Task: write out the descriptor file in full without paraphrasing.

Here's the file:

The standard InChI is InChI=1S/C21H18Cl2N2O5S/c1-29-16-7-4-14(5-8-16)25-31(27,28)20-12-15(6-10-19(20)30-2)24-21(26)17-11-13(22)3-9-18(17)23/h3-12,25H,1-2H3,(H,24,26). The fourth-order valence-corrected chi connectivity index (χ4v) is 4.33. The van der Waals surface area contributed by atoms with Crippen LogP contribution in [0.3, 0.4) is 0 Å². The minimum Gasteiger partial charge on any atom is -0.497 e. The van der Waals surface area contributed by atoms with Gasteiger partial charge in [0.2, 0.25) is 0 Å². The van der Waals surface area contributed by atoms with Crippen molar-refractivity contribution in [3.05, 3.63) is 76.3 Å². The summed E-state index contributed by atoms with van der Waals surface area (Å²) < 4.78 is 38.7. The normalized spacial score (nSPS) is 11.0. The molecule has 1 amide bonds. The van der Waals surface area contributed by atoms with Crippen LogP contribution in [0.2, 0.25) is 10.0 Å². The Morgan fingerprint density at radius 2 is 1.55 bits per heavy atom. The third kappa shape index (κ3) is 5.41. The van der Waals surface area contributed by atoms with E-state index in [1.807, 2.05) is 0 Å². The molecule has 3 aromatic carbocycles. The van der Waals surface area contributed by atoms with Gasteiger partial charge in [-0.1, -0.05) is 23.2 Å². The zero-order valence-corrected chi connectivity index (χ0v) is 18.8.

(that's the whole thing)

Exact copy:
The standard InChI is InChI=1S/C21H18Cl2N2O5S/c1-29-16-7-4-14(5-8-16)25-31(27,28)20-12-15(6-10-19(20)30-2)24-21(26)17-11-13(22)3-9-18(17)23/h3-12,25H,1-2H3,(H,24,26). The fourth-order valence-corrected chi connectivity index (χ4v) is 4.33. The van der Waals surface area contributed by atoms with Crippen LogP contribution in [0.3, 0.4) is 0 Å². The minimum Gasteiger partial charge on any atom is -0.497 e. The van der Waals surface area contributed by atoms with Gasteiger partial charge in [0.2, 0.25) is 0 Å². The van der Waals surface area contributed by atoms with Crippen molar-refractivity contribution in [3.05, 3.63) is 76.3 Å². The summed E-state index contributed by atoms with van der Waals surface area (Å²) < 4.78 is 38.7. The normalized spacial score (nSPS) is 11.0. The molecule has 1 amide bonds. The van der Waals surface area contributed by atoms with Crippen LogP contribution in [0.2, 0.25) is 10.0 Å². The Morgan fingerprint density at radius 2 is 1.55 bits per heavy atom. The third kappa shape index (κ3) is 5.41. The van der Waals surface area contributed by atoms with E-state index in [1.807, 2.05) is 0 Å². The molecule has 3 aromatic carbocycles. The van der Waals surface area contributed by atoms with Gasteiger partial charge in [-0.1, -0.05) is 23.2 Å². The zero-order valence-corrected chi connectivity index (χ0v) is 18.8.